Namibia’s vast, desert scenery would be wasted on those with their eyes glued to their phones. This type of landscape takes all of your attention to absorb, such is its huge scale and drama. The Namib Desert is one of the oldest deserts in the world, dating back an estimated 55 million years. It is home to some of the biggest sand dunes on the planet and stretches right down the coast of Namibia from Angola to South Africa.
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Stay in a desert camp to base yourself in this largely unpopulated region. Learn about the desert’s flora and fauna on a guided walk or game drive, or see the area from the sky in a hot air balloon ride. Many of the camps have ‘star beds’, so you can sleep out in the open for an immersive experience of the desert and its star-studded night sky.
The world’s largest rainforest sprawls across several South American countries and is home to thousands of species of animals and plants, and many tribes that have changed little of their customs and lifestyles for hundreds of years. Your phone’s not going to be strong on signal here, so conserve the battery for your onward travels and switch it off.
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There are several different ways to experience the Amazon. Cruises are popular and the best boats are in Peru. You can also stay in rainforest lodges and visit certain tribes to find out how the rainforest residents live and how they protect their culture. In this steamy, lush and exotic jungle, you might spot spider monkeys swooping through the canopy, pink river dolphins, sloths, vibrantly-coloured poison dart frogs, capybaras and – if you’re very, very lucky – the highly elusive jaguar.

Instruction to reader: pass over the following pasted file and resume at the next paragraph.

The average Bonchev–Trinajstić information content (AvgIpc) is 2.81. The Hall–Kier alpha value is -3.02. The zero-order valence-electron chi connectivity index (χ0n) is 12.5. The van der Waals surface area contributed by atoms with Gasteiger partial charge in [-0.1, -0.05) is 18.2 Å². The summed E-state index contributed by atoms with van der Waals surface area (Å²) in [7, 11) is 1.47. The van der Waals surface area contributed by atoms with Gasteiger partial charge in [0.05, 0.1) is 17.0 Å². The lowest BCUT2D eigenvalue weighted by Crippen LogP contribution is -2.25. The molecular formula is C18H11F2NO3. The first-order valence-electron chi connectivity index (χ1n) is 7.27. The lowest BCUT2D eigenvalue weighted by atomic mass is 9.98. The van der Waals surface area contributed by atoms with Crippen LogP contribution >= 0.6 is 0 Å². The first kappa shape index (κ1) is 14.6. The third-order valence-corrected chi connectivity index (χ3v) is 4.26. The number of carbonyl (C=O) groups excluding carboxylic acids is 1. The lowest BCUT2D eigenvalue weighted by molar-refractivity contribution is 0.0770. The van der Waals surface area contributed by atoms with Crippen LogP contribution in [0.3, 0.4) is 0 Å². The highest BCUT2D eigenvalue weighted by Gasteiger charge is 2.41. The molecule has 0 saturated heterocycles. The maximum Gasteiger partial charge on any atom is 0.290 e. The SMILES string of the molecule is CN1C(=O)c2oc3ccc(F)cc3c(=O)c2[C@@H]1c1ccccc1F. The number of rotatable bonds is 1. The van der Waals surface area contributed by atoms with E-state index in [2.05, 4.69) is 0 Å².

The largest archipelago state in the world, Indonesia is home to some beautiful and remote islands. Raja Ampat, in the far east of Indonesia, is a cluster of islands (four main ones and hundreds of other tiny islets) with some of the planet’s best dive sites. Underwater, you can’t check your Instagram likes even if you wanted to. Instead, there’s a myriad of fish, marine mammals and coral to discover in this overwhelmingly wildlife-rich area.
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Whether you’re diving or snorkelling, there is little risk that you’ll tire of delving into the underwater world. Manta rays glide through the water; dugongs graze on the sea grass; clownfish dart challengingly out from their anemone as you swim past; pygmy seahorses nestle close to the coral; and hundreds upon hundreds of dazzling, bizarre and beautiful fish form mesmerising shoals around the healthy reefs. When you’re in this hidden environment, it’s easy to just enjoy being in that moment.
Boats that cruise around the Antarctic peninsula rarely have solid wi-fi signal, which is certainly a brilliant thing. Travelling to Antarctica is a privilege and it would be criminal to not make the most of the short time you’ll have in this unreal polar world by not spending every second soaking it up. People regularly say their time in Antarctica was life-changing; perhaps part of this is because of the digital detox travellers are forced into when they visit.
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In this landscape of giant ice cliffs and cold water, penguin colonies potter on the snowy shores of the White Continent and killer whales lounge in sun-spots on the sea’s surface. Kayak past gigantic icebergs to the shore where you can watch gentoo penguins exchanging pebbles as gifts. Spend a night camping on the ice in a snow bunker and bivvy bag, looking up into the dark, starry sky, and listening to nothing but the sounds of ice crackling and the sea lapping.